Joint disorders often have pain as their presenting feature. Joint pain
is described as arthralgia if there is no accompanying swelling or as arthritis
if the joint is swollen. The pattern of joint involvement, its symmetry, onset,
timing and provoking and relieving factors are important in establishing the
diagnosis. Arthritis may involve a single joint (monoarticular), less than four
joints (oligo or pauciarticular) or mutiple joints (polyarticular). The
relationship to exercise may be important, as inflammatory disorders are often
worse after periods of inactivity and relieved by rest, whereas mechanical
disorders tend to be worse on exercise and relieved by rest. Joint pain tends
to radiate distally and may be associated with local tenderness. A full systems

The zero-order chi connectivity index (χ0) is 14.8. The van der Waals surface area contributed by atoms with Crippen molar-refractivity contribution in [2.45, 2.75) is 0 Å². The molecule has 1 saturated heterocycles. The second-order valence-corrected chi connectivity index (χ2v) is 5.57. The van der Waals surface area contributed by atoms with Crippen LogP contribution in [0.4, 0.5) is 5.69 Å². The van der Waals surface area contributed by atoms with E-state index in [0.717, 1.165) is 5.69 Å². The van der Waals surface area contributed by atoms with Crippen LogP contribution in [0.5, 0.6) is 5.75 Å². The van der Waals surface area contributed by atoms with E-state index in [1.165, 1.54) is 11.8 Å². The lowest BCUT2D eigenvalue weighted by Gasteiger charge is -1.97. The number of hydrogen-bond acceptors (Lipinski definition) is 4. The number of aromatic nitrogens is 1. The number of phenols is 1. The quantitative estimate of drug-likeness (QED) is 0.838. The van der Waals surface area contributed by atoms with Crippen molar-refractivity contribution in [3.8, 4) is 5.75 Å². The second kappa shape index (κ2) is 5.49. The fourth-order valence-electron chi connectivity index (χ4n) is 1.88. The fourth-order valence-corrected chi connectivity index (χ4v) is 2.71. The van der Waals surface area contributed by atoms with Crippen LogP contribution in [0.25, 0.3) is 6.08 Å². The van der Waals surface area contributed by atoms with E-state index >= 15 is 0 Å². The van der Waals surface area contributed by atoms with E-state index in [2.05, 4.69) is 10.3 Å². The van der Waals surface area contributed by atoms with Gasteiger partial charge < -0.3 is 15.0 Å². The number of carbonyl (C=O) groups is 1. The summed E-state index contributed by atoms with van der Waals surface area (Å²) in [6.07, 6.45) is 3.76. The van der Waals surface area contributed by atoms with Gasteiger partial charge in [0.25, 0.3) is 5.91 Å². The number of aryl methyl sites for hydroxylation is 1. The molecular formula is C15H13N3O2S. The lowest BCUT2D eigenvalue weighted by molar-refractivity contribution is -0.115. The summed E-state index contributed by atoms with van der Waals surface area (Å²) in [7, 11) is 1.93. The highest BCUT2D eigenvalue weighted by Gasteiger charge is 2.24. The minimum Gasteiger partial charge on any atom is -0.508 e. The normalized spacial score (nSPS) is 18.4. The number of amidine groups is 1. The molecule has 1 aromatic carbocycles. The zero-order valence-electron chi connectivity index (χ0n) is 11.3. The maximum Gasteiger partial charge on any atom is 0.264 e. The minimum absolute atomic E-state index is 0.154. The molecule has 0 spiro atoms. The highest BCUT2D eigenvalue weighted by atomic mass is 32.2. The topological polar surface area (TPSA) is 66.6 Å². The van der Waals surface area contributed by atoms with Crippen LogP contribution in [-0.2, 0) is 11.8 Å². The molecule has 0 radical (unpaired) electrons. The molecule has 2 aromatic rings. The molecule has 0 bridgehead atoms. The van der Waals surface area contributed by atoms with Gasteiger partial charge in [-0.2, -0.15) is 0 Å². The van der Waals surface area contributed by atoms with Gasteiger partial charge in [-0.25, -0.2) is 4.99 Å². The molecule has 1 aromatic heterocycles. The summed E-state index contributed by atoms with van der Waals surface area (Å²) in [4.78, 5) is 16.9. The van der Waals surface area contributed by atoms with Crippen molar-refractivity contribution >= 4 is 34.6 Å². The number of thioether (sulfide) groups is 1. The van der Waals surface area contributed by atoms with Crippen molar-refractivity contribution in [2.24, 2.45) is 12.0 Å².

enquiry is necessary as many disorders have multisystem involvement. Changes in
sensation including tingling or numbness are often due to abnormalities in
nerve function. This may be due to pressure, ischaemia or neuropathies.
Establishment of the distribution helps to differentiate peripheral nerve
damage from nerve root damage. Loss of function is important as therapy aims to
both relieve pain and establish necessary function for daily activities.